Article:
Starting the new school year can be a stressful time for your children. Even before school starts, your kids may be fretting about whether they have the right clothes, which of their friends (and frenemies) will be in their classroom with them, and who they will each lunch with, among other concerns. You can eliminate one stressor by organizing your kids’ closets to make getting ready for school easier for them. Read on for some suggestions on how to do just that.
No matter how great your ideas are — color coding, labels, day-of-the-week underwear, etc. — nothing will come of them if your kids don’t buy-in. So, before you start your organizing frenzy, sit down with your children and discuss how they want to organize their closets. Then, brainstorm some ideas on how to make it happen. Closet organizing will go much more smoothly when you directly involve your child in the process.
For example, if you and your child decide to color-code outfits to make it easier to choose clothing in the morning, consider how you will do that. Will you hang different coordinated separates on colored hangers? Maybe your child would rather place removable colored sticker dots on items that can be worn together. Perhaps your children would like to keep school uniforms in one section of the closet and casual clothing in another section. Or maybe they would like to pick out a week’s worth of clothing on Sunday night then keep each day’s outfit in its own drawer or bin.
Organizing your child’s closet won’t do much good if you don’t have the materials needed to do so successfully. After you and your child have decided how to organize the closet, you’ll need to purchase any containers you plan on using, such as canvas storage bins. Make sure you have tape on hand if you plan on using a label maker. If you don’t have one, no worries. Further engage your child in the closet reorganization process by having the letter and/or decorate removable packing labels you can slap onto containers, boxes, or drawers as needed. Don’t forget hangers and, if the closet has a dresser or drawer system, liner paper. Again, let your child choose the hanger colors or liner paper design. The more your child gets to be a part of the organization process, the easier it will likely go.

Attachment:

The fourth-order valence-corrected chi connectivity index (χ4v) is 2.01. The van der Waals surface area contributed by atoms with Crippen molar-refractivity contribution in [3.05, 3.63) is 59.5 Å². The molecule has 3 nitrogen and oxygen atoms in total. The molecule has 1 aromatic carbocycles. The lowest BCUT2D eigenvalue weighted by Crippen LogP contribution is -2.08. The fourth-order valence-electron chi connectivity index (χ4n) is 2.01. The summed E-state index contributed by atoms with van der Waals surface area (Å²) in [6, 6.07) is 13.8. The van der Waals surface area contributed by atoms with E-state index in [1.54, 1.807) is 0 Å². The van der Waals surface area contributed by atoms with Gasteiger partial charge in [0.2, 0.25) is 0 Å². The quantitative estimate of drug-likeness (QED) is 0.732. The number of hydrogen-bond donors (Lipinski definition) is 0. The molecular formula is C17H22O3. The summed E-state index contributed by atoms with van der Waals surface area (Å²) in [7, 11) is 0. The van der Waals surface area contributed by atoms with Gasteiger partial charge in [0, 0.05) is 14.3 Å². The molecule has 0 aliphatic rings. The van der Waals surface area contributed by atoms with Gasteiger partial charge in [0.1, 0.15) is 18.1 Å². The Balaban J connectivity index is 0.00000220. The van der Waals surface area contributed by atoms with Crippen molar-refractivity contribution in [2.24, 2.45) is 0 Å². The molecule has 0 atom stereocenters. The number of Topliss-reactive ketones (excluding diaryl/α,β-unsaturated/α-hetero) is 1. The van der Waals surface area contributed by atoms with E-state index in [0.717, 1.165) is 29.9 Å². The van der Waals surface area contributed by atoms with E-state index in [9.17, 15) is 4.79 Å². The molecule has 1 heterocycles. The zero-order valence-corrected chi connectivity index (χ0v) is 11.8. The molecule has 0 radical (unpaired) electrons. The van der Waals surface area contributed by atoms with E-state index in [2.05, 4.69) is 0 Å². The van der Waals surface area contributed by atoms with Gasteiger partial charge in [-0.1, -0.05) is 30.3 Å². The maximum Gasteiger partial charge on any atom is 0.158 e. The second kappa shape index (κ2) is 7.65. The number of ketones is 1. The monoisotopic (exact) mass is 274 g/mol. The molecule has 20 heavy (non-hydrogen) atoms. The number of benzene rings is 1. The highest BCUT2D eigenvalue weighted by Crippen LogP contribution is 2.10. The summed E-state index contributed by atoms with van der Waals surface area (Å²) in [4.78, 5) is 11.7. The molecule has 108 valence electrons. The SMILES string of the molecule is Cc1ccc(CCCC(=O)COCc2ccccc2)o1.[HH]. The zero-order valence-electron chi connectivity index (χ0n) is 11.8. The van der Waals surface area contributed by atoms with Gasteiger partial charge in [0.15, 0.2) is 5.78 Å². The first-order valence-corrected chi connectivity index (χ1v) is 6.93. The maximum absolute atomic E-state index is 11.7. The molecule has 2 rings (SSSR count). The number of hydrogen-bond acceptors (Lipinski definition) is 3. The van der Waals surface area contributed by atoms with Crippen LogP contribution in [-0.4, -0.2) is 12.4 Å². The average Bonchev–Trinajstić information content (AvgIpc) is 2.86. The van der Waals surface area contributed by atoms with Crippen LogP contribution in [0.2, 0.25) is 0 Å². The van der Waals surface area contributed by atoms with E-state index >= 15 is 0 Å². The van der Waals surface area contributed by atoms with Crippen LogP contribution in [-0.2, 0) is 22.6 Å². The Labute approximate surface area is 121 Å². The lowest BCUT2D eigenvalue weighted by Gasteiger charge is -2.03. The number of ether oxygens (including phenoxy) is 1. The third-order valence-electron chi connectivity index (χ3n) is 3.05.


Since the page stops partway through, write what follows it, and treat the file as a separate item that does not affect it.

Remember to add a couple of laundry hampers. When it comes to sorting clothing, younger children won’t understand the nuances of white versus light or dark versus bright, and teens likely won’t care. (Consider yourself lucky if your teen even picks up clothes off the floor!) Therefore, two hampers should suffice; one for light clothing and one for dark clothing. Then, whoever does laundry can further sort when it’s time to wash clothes.
Realize that to successfully organize your child’s closet, you may need to make some changes to the layout. If, for example, the hanging rods are at adult height, your young child may not be able to reach the clothing. In that case, you may want to add an additional rod lower down. You can always remove it. Similarly, if all the shelves are too high, add some lower shelving and use those for current items, and save the higher shelves for things that are out of season.
Before you can begin to organize your child’s closet, you’ll need to know just what’s in there. So, with your child, take inventory of the contents. While older children might be able to go through everything in one fell swoop, younger kids will likely lack the attention span to do so. If that’s the case, set aside some time each day until the inventory is complete.
As part of your inventory, go through all the contents — clothes, shoes, accessories, toys, and anything else — and sort everything into three piles or storage baskets: keep, give away, and toss. With respect to wearables, have your child try on clothes or shoes to see if they still fit. Keep items that are in good condition, and that still fit your child. Give away items that are still useable but either no longer fit or are now unwanted. Toss items that are damaged or not repairable. Be sure to take your child’s opinion into account. If your child is not ready to part with that too-small shirt, for example, don’t force the issue; instead, let your child hang onto it for now. Remember, the point of organizing is to reduce your child’s stress, not add to it.
After you and your child have completed your inventory, you’ll need to put away all the items you’re keeping. Make sure your child helps with this; organizing will have accomplished nothing if your child doesn’t know where to find their belongings. Once everything is in its place, wait a week or so, then take another look at the newly organized closet. Talk with your child to determine if the way things are organized is working. Do you need to switch a few things around? Do you need to add anything, such as a hook or two for hanging kids' belts? Don’t be afraid to make tweaks periodically.
One final tip: when you are working with your child to organize their closet, don’t forget snack breaks, and do your best to make the job fun rather than stressful. Have sorting races, play old sock trash can basketball, or create code words to use instead of keep, give away, or toss. Having an organized closet before the school year begins will help your kids mentally get into back-to-school mode while eliminating the stress a messy closet can cause.